More than forty years later Tom Grace authored this temperate, well considered, and thoroughly researched history of the Kent State struggle.  It is  much more than a personal memoir.   A succinct account of how he came to be shot on that day is included in a prologue and in sidebars to the description of the day of the shootings, but this is not why he wrote this history.

Grace writes with commitment or passion, but with remarkable equanimity.  Neither he nor his fellow student activists appear as victims, but rather as combatants in a desperate struggle.  Their adversaries are not portrayed as villains, but as combatants on the other side with their own views and goals.

Tom Grace conducted interviews with some 47 Ohio student activists, meticulously scoured the campus and local newspapers, and placed their stories in the context of the national student antiwar movement.   He also compiled portraits of dozens of individual national guardsmen and officers involved in the shooting, drawing on records of their testimony before various investigative panels and tribunals.

Eighty pages of endnotes show how thoroughly Grace pored over the decades of local activist struggle and repression, while firmly situating it in the history of the national antiwar movement and its organizational structures.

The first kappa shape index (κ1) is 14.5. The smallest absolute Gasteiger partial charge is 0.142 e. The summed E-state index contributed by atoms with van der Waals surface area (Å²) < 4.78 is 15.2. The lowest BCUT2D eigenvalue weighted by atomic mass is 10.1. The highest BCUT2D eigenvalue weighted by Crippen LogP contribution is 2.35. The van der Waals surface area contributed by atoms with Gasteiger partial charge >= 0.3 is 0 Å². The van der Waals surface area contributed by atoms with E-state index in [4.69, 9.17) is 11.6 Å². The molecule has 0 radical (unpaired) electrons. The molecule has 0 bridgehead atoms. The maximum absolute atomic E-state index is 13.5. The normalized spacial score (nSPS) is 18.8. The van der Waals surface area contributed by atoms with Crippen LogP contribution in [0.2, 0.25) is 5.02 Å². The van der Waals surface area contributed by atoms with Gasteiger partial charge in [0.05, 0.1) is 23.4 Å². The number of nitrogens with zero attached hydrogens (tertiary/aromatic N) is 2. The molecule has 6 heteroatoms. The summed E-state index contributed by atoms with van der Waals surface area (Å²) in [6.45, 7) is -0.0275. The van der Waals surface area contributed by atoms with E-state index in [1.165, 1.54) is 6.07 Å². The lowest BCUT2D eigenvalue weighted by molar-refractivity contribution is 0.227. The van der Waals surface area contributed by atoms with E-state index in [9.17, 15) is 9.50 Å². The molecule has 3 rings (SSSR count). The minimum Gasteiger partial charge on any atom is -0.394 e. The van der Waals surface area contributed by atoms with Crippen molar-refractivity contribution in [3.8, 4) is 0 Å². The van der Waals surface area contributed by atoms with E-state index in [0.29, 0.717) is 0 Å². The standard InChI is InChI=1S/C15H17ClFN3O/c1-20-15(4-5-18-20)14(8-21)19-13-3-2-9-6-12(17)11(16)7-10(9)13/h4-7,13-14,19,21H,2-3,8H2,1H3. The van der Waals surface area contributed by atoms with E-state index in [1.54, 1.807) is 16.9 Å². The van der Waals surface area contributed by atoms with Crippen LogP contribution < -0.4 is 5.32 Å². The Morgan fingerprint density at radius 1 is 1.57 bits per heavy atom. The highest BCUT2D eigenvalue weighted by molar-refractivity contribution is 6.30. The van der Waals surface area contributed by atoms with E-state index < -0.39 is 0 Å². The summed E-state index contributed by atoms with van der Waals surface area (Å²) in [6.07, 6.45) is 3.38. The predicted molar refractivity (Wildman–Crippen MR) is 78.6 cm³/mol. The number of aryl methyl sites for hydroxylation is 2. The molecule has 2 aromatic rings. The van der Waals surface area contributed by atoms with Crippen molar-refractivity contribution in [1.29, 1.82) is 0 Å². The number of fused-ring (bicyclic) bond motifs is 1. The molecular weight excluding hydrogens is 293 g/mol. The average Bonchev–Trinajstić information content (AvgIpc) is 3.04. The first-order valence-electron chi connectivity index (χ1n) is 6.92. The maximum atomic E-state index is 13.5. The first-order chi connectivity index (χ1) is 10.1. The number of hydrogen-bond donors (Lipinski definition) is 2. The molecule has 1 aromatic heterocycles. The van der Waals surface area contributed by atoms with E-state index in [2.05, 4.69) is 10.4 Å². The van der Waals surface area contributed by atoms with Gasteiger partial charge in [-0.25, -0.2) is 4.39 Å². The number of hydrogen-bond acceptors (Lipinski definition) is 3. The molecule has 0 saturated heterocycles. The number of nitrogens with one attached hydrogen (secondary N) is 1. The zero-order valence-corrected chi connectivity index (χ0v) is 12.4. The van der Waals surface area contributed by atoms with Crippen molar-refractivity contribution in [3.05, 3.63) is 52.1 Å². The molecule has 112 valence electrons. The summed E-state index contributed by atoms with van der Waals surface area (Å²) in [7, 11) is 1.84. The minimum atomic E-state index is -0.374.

The result of Grace’s study is a systematic deconstruction of many media-generated myths that were immediately projected onto the Kent State shootings and persist as a battle over the memory and meaning of May 4 that continues to the present day.  The events were not a tragic anomaly but were grounded in a tradition of student political activism that extended back to Ohio’s labor battles of the 1950s and to a decade of antiwar and black liberation struggles in the nation and on the campus itself.

As a public university in the American heartland, far from the coastal epicenters often associated with the 1960s movement,  Kent State proves in Grace’s account to be a microcosm of the national student antiwar movement of the “long sixties.”

The expansion of the university after World War II brought in growing numbers of working-class students from the industrial centers of northeast Ohio. Most of the Kent State activists  retained many of the core labor and New Deal values of their parents, despite disagreements about the Vietnam War.  They came from the same generational cohort as the American combat forces in Vietnam and the Ohio national guardsmen.

As the war’s rising costs came to be felt acutely in the home communities of Kent’s students, the growing antiwar movement on campus faced repression from the university administration and the political conservatives who dominated Portage County and the Ohio state government.

The deadly effort to suppress antiwar activism by gunfire on the campus was a logical stage of the cycle of radicalization and repression that began earlier in the 1960s and continued  well into the 1970s at Kent State. In the years that followed the shootings, contrary to myth, the antiwar movement continued to strengthen on campus, bolstered by an influx of returning Vietnam veterans.

One of the most original and useful features of this history  Grace provides us are updates on the life histories of the Kent State activists he studied. The vast majority of Kent State New Left activists remained actively committed to the social causes of their movement and incorporated these into their future life paths and careers.